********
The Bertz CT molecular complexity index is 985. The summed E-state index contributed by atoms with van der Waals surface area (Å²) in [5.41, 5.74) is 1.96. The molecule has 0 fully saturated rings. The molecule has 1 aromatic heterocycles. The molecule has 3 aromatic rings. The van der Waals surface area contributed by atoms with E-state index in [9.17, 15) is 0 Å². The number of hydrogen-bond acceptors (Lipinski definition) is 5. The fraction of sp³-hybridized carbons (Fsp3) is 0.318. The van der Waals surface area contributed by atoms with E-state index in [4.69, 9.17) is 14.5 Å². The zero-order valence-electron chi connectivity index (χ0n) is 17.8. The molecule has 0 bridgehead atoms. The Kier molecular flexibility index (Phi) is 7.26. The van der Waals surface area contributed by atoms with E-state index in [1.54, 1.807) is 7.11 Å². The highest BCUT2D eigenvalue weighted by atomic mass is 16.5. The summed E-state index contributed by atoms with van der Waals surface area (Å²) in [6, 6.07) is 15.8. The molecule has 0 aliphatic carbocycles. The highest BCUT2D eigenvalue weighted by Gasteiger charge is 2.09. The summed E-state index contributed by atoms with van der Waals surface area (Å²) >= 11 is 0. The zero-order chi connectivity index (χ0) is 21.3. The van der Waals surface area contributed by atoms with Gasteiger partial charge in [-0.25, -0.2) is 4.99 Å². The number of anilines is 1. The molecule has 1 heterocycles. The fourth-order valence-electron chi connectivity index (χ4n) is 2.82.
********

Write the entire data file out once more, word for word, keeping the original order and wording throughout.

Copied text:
The Bertz CT molecular complexity index is 985. The summed E-state index contributed by atoms with van der Waals surface area (Å²) in [5.41, 5.74) is 1.96. The molecule has 0 fully saturated rings. The molecule has 1 aromatic heterocycles. The molecule has 3 aromatic rings. The van der Waals surface area contributed by atoms with E-state index in [9.17, 15) is 0 Å². The number of hydrogen-bond acceptors (Lipinski definition) is 5. The fraction of sp³-hybridized carbons (Fsp3) is 0.318. The van der Waals surface area contributed by atoms with E-state index in [4.69, 9.17) is 14.5 Å². The zero-order valence-electron chi connectivity index (χ0n) is 17.8. The molecule has 0 bridgehead atoms. The Kier molecular flexibility index (Phi) is 7.26. The van der Waals surface area contributed by atoms with E-state index in [1.54, 1.807) is 7.11 Å². The highest BCUT2D eigenvalue weighted by atomic mass is 16.5. The summed E-state index contributed by atoms with van der Waals surface area (Å²) in [6, 6.07) is 15.8. The molecule has 0 aliphatic carbocycles. The highest BCUT2D eigenvalue weighted by Gasteiger charge is 2.09. The summed E-state index contributed by atoms with van der Waals surface area (Å²) >= 11 is 0. The zero-order chi connectivity index (χ0) is 21.3. The van der Waals surface area contributed by atoms with Gasteiger partial charge in [-0.25, -0.2) is 4.99 Å². The number of anilines is 1. The molecule has 1 heterocycles. The fourth-order valence-electron chi connectivity index (χ4n) is 2.82.